Safety practices for the construction site during the COVID-19 pandemic
Friday, September 18, 2020
To safeguard themselves against financial losses and ensure their business stays afloat, contractors often invest in contractors insurance. Nowadays, they have to protect themselves against another unseen threat — COVID-19.
While the COVID-19 pandemic has idled many construction companies, a few construction projects have been deemed essential businesses. However, everyone involved in the projects has to follow best practices to protect themselves from exposure to the virus.
Understandably, dependable contractors want to prove they can work safely and avert the spread of COVID-19 as they provide much-needed income and support the nation's critical infrastructure. After all, the construction industry employs close to 11.2 million people. And that’s in the United States alone.
Construction Safety: Best Practices
Massachusetts Institute of Technology researchers discovered that coronavirus-bearing droplets of various sizes could travel as far as 23 to 27 feet from their hosts after emission through a sneeze or cough. Evidence also suggests that the virus can stay active for many hours on surfaces like tools, counters, and doorknobs.
Those factors highlight the critical importance of ensuring physical distancing among all workers and employees. In line with this, contractors and owners need to adopt and implement physical distancing protocols and post details of the said protocol on the site.
COVID-19 safety practices need to be incorporated into task hazard assessments (THA) and job briefings. THAs should also determine if a single employee can carry out a task, and if not, what type of personal protective equipment (PPE) can help ensure everyone's safety.
Work schedules can be modified by staggering shifts or alternate days of work. Implementing dedicated shifts can also dramatically reduce the number of employees on the site at any given time. Breaks should also be designed in a way that minimizes interactions. Nonessential personnel should be allowed to work from home whenever possible.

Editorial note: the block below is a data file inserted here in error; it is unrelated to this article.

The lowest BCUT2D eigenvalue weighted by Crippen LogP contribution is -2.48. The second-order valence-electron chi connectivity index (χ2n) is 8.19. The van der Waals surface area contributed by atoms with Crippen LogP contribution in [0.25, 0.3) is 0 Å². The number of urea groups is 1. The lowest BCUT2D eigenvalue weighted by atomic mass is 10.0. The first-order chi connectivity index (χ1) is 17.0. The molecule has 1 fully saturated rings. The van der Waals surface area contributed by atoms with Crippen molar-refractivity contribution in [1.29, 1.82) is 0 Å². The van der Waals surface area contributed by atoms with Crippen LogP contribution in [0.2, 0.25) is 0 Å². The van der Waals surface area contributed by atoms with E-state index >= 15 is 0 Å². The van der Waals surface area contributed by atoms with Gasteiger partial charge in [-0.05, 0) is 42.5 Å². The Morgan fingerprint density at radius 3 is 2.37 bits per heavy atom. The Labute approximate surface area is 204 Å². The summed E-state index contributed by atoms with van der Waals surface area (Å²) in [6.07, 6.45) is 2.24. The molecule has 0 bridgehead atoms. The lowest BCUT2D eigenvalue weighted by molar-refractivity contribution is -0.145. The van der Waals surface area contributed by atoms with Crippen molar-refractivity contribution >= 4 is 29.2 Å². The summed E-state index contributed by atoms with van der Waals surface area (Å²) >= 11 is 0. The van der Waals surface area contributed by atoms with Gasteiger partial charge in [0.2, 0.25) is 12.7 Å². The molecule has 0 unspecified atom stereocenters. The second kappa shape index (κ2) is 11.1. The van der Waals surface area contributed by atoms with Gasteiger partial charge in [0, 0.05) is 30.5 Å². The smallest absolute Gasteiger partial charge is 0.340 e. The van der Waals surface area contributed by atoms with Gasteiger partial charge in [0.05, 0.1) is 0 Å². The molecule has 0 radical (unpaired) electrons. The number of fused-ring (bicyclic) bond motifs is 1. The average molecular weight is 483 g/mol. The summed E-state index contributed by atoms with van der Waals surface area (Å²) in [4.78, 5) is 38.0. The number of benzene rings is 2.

Typical behaviors among workers should be modified to protect them. For instance, conventional contact greetings like fist bumps and handshakes have to be eliminated. Also, workers should be required to park at a safe distance from each other. Ridesharing should also be discouraged. If employees need to be bussed, they should be seated a seat apart.
When possible, meetings should be conducted online or via a conference call. If in-person meetings are required, refer to the guidelines set by the Centers for Disease Control and Prevention (CDC) and limit the gathering to less than ten people. Ensure everyone is at least six feet apart.
Management should adopt a zero-tolerance policy for working when sick. Sick workers should be encouraged to stay home and self-quarantine or see a medical professional when required. Safety personnel and supervisors should also be alerted of the common symptoms of COVID-19, including fever, shortness of breath, and coughing.
During these challenging times, it is also essential to check on the mental health of workers. Necessary steps, like asking them how they are feeling and how their family is doing, will show that you genuinely care. To increase compliance and awareness, it would also be a good idea to set up a "good catch" program where workers that follow safety protocols are lauded.
Preventing the spread of COVID-19 in the workplace will have a better chance of succeeding when there is complete cooperation from everyone. All workers and employees should also be encouraged to stay vigilant and strictly follow safety protocols to protect themselves and their loved ones.
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